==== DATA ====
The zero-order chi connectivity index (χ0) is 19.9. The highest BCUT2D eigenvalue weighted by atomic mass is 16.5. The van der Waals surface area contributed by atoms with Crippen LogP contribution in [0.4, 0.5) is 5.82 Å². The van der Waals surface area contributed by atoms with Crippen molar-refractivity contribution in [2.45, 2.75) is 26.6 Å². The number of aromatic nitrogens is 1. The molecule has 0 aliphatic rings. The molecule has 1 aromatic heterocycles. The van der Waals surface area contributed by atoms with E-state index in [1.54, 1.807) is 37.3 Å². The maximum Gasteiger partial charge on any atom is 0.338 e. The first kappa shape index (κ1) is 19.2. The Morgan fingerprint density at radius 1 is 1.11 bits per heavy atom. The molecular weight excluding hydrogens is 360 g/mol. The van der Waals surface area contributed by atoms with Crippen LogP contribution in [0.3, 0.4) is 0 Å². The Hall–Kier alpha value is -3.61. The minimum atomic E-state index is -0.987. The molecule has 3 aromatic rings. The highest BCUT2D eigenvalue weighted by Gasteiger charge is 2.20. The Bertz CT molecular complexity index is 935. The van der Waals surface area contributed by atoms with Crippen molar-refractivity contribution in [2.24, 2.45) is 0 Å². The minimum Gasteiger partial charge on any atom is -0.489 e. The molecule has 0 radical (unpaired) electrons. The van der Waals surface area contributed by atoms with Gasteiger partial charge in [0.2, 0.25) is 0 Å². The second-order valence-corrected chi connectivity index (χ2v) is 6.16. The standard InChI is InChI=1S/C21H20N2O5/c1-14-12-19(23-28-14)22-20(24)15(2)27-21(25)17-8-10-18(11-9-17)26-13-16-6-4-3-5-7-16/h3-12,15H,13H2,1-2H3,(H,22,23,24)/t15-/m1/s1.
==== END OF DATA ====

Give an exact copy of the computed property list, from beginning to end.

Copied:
The zero-order chi connectivity index (χ0) is 19.9. The highest BCUT2D eigenvalue weighted by atomic mass is 16.5. The van der Waals surface area contributed by atoms with Crippen LogP contribution in [0.4, 0.5) is 5.82 Å². The van der Waals surface area contributed by atoms with Crippen molar-refractivity contribution in [2.45, 2.75) is 26.6 Å². The number of aromatic nitrogens is 1. The molecule has 0 aliphatic rings. The molecule has 1 aromatic heterocycles. The van der Waals surface area contributed by atoms with E-state index in [1.54, 1.807) is 37.3 Å². The maximum Gasteiger partial charge on any atom is 0.338 e. The first kappa shape index (κ1) is 19.2. The Morgan fingerprint density at radius 1 is 1.11 bits per heavy atom. The molecular weight excluding hydrogens is 360 g/mol. The van der Waals surface area contributed by atoms with Crippen LogP contribution in [0.3, 0.4) is 0 Å². The Hall–Kier alpha value is -3.61. The minimum atomic E-state index is -0.987. The molecule has 3 aromatic rings. The highest BCUT2D eigenvalue weighted by Gasteiger charge is 2.20. The Bertz CT molecular complexity index is 935. The van der Waals surface area contributed by atoms with Crippen molar-refractivity contribution in [2.24, 2.45) is 0 Å². The minimum Gasteiger partial charge on any atom is -0.489 e. The molecule has 0 radical (unpaired) electrons. The van der Waals surface area contributed by atoms with Gasteiger partial charge in [0.2, 0.25) is 0 Å². The second-order valence-corrected chi connectivity index (χ2v) is 6.16. The standard InChI is InChI=1S/C21H20N2O5/c1-14-12-19(23-28-14)22-20(24)15(2)27-21(25)17-8-10-18(11-9-17)26-13-16-6-4-3-5-7-16/h3-12,15H,13H2,1-2H3,(H,22,23,24)/t15-/m1/s1.